Leaving his legacy


By Eileen O’Gorman 

JOHN DOWDLE (MD ’74) has watched medicine evolve. At the time he attended Stritch, there were only a handful of women in his class. Now, more than 50 percent of the school’s students are female. When he started his career, MRI imaging software didn’t exist. Now, Dowdle couldn’t imagine his job without it. Throughout the years, the orthopedic surgeon has seen health care progress and become more inclusive, a change he takes pride in contributing to with his invention in 1988 of the first electronic medical record software, DocuMed.  

The passion behind his work with patients, however, remains the same. “During my third year of school, I was rotating through a lot of different areas,” says Dowdle. “Everyone else in my class spent all their time in obstetrics or pediatrics. I wanted to work with patients from all different ages and backgrounds.” (pull-quote) Dowdle recounts one of his most remarkable days: He was called from the maternity ward, where he was putting a cast on a newborn with a club foot, to the emergency room, where a 100-year-old woman had broken her hip. “I love having diversity in my patients,” he says. “It’s rewarding because you might care for a baby and a grandmother in the same family.” It was this feeling of curiosity that led Dowdle to invent DocuMed, a program that organizes and tracks medical notes from patients. Before its conception, doctors dictated notes on patient visits. Dowdle remembers one of his Stritch professors often raising the question, “Why are we doing it that way?” So Dowdle applied the same inquisitive thinking to his work, and eventually, DocuMed was created.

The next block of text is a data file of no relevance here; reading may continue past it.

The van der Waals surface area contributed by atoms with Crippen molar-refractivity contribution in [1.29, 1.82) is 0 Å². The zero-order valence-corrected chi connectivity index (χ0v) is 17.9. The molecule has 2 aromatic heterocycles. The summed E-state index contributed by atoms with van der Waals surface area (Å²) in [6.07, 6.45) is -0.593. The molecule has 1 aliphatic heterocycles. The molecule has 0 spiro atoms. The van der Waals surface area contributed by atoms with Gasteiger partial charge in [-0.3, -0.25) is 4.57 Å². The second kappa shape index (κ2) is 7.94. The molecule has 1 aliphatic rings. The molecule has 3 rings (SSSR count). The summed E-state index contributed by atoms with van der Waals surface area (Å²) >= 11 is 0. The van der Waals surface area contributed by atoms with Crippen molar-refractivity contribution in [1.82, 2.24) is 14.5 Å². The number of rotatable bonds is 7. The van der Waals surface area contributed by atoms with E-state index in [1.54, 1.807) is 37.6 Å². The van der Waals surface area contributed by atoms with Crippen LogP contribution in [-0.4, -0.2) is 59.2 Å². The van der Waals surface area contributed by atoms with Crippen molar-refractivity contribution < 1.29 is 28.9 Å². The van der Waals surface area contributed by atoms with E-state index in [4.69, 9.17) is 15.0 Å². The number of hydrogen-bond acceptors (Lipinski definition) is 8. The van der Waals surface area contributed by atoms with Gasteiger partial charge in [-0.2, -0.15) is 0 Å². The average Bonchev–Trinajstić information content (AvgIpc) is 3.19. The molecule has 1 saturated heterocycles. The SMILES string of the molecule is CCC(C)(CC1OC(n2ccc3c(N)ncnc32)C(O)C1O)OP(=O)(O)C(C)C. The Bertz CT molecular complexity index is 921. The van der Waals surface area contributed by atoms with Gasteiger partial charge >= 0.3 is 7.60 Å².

While the field of health care is already more advanced and streamlined than Dowdle could have imagined when he was a Stritch student, he says there are still some exciting changes he would like to see in the near future. “Arthritis care will hopefully develop to become more preventive,” Dowdle says. “It’s hard to predict the future, though, because things can shock you when they happen. But over time, they become routine.”  

With a mindset that constantly seeks a more efficient approach, Dowdle believes Stritch students are prepared to bring about the next big advancements in health care. His biggest advice for students is to question every- thing, much like his former professor taught him. Dowdle encourages today’s students to ask not just “Why are we doing it this way?” but also, “How can I make it better?”  

Additional 2019 Award Winners  

Excellence in Community Service
Milton Leroy Sprang (MD ’69)  

Excellence in Early Career Achievement:  
Christine L. Curry (MD ’09)  

Excellence in Education:  
Gayle L. Winters (MD ’79)  

Excellence in Service to Patients: 
Paul R. Wozniak, Jr. (MD ’79)